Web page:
• “Tiger Woods wins four times…Tiger being “back” means Torrey Pines (Farmers Insurance Open), Bay Hill (Arnold Palmer Invitational), Muirfield Village (Memorial) and East Lake (Tour Championship) are again titles that belong to him.”
  • “Tiger Woods wins zero majors…I know, I know. Tiger’s major-less streak is as confusing as Rickie Fowler’s major-less career. Brooks Koepka is heading for another big year.”
  • “Brooks Koepka wins two majors…We may have finally found “that” dominant force we’ve been looking for.”
  • Brooks Koepka finishes 2019 as world No. 1
8. A small Masters again?
Golf World’s Ryan Herrington…”With just 87 players competing this past April, the Masters had its smallest field since 1997. As officials at Augusta National Golf Club prepare to send out their initial invitations for 2019 in the next few weeks-cue the social-media posts from tour pros overjoyed with what just came in their mailboxes-the upcoming tournament could wind up being a similarly small affair.”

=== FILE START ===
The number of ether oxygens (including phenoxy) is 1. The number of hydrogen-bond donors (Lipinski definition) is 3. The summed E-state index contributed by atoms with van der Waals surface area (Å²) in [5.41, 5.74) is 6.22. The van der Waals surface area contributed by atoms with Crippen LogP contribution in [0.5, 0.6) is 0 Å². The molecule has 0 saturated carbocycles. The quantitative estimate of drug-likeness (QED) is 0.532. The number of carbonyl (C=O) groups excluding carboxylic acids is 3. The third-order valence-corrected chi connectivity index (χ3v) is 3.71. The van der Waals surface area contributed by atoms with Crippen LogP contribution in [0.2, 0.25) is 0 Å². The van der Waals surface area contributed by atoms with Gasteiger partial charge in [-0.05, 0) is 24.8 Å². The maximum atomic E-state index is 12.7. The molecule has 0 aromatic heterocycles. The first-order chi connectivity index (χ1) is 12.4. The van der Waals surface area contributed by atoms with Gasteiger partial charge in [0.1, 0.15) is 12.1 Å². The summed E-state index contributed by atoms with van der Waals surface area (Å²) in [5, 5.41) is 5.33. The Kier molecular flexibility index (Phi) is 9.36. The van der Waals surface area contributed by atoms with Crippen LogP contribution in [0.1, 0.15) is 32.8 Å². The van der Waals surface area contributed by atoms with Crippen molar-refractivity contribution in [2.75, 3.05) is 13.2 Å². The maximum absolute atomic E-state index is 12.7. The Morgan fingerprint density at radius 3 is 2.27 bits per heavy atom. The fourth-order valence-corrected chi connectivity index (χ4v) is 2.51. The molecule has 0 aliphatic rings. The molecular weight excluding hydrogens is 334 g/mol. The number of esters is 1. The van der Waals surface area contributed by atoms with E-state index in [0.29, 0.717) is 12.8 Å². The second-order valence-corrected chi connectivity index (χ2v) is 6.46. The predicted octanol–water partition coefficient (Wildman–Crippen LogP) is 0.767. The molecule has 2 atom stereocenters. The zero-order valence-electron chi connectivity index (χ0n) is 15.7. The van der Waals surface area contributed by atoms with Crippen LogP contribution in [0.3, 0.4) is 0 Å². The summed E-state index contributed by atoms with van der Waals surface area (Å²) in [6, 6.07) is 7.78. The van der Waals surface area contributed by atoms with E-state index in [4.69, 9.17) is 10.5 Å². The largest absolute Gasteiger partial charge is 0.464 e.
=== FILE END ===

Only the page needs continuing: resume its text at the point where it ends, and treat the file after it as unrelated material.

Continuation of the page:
“Through the end of the PGA Tour’s fall schedule, 66 players have earned their way into the field under the Masters’ various qualifying categories (subtracting 13 past champions who no longer compete in the tournament). Spots remain for anyone in the top 50 in the Official World Golf Ranking at the end of 2018 who has not already qualified. Using the most recent ranking, 13 players would be added to the invite list. That number could increase depending on movement over the next five weeks-Six players from No. 51 to 60 in the World Ranking, including Brian Harman and Daniel Berger, are on the outside looking in-but using 13 for our purposes here, that gets the field to 79.”
9. When was the last time…
…you saw a professional golfer (a tournament winner, no less) with iron covers? The only thing missing from Hong Kong Open winner Aaron Rai’s bag is a ball retriever. But seriously, all credit to Mr. Rai, not only for the win, but for being true to his iron cover-loving self.
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Viral star, Hosung Choi, set for second start on the PGA Tour